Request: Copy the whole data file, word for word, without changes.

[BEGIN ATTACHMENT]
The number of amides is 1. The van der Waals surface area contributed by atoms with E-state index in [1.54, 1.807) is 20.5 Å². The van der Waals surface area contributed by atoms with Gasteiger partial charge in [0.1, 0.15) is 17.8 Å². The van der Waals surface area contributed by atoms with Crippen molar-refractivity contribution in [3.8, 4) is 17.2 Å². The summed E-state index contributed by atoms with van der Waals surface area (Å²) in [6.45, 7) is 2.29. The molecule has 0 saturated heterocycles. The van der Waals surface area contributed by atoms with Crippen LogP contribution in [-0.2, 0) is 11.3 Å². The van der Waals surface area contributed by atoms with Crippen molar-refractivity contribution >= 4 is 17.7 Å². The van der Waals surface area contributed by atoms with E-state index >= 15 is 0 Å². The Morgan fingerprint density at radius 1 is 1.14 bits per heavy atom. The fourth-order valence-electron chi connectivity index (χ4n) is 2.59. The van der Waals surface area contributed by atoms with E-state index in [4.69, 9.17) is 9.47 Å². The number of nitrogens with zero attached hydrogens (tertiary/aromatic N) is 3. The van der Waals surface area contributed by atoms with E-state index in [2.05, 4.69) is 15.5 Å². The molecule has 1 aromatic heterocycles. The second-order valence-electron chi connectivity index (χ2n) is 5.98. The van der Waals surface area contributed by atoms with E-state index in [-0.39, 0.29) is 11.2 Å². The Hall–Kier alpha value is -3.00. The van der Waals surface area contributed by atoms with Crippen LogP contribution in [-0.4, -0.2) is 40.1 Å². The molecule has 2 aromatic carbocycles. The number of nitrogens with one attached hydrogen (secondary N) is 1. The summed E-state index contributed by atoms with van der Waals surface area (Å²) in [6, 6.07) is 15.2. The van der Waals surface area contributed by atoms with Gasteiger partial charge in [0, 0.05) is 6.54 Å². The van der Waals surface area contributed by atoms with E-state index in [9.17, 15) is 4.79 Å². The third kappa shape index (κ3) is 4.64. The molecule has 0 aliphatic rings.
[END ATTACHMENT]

The number of amides is 1. The van der Waals surface area contributed by atoms with E-state index in [1.54, 1.807) is 20.5 Å². The van der Waals surface area contributed by atoms with Gasteiger partial charge in [0.1, 0.15) is 17.8 Å². The van der Waals surface area contributed by atoms with Crippen molar-refractivity contribution in [3.8, 4) is 17.2 Å². The summed E-state index contributed by atoms with van der Waals surface area (Å²) in [6.45, 7) is 2.29. The molecule has 0 saturated heterocycles. The van der Waals surface area contributed by atoms with Crippen LogP contribution in [-0.2, 0) is 11.3 Å². The van der Waals surface area contributed by atoms with Crippen molar-refractivity contribution >= 4 is 17.7 Å². The van der Waals surface area contributed by atoms with E-state index >= 15 is 0 Å². The Morgan fingerprint density at radius 1 is 1.14 bits per heavy atom. The fourth-order valence-electron chi connectivity index (χ4n) is 2.59. The van der Waals surface area contributed by atoms with E-state index in [4.69, 9.17) is 9.47 Å². The number of nitrogens with zero attached hydrogens (tertiary/aromatic N) is 3. The van der Waals surface area contributed by atoms with E-state index in [2.05, 4.69) is 15.5 Å². The molecule has 1 aromatic heterocycles. The second-order valence-electron chi connectivity index (χ2n) is 5.98. The van der Waals surface area contributed by atoms with E-state index in [-0.39, 0.29) is 11.2 Å². The Hall–Kier alpha value is -3.00. The van der Waals surface area contributed by atoms with Crippen LogP contribution in [-0.4, -0.2) is 40.1 Å². The molecule has 2 aromatic carbocycles. The number of nitrogens with one attached hydrogen (secondary N) is 1. The summed E-state index contributed by atoms with van der Waals surface area (Å²) in [6, 6.07) is 15.2. The van der Waals surface area contributed by atoms with Gasteiger partial charge in [0, 0.05) is 6.54 Å². The van der Waals surface area contributed by atoms with E-state index in [9.17, 15) is 4.79 Å². The third kappa shape index (κ3) is 4.64. The molecule has 0 aliphatic rings.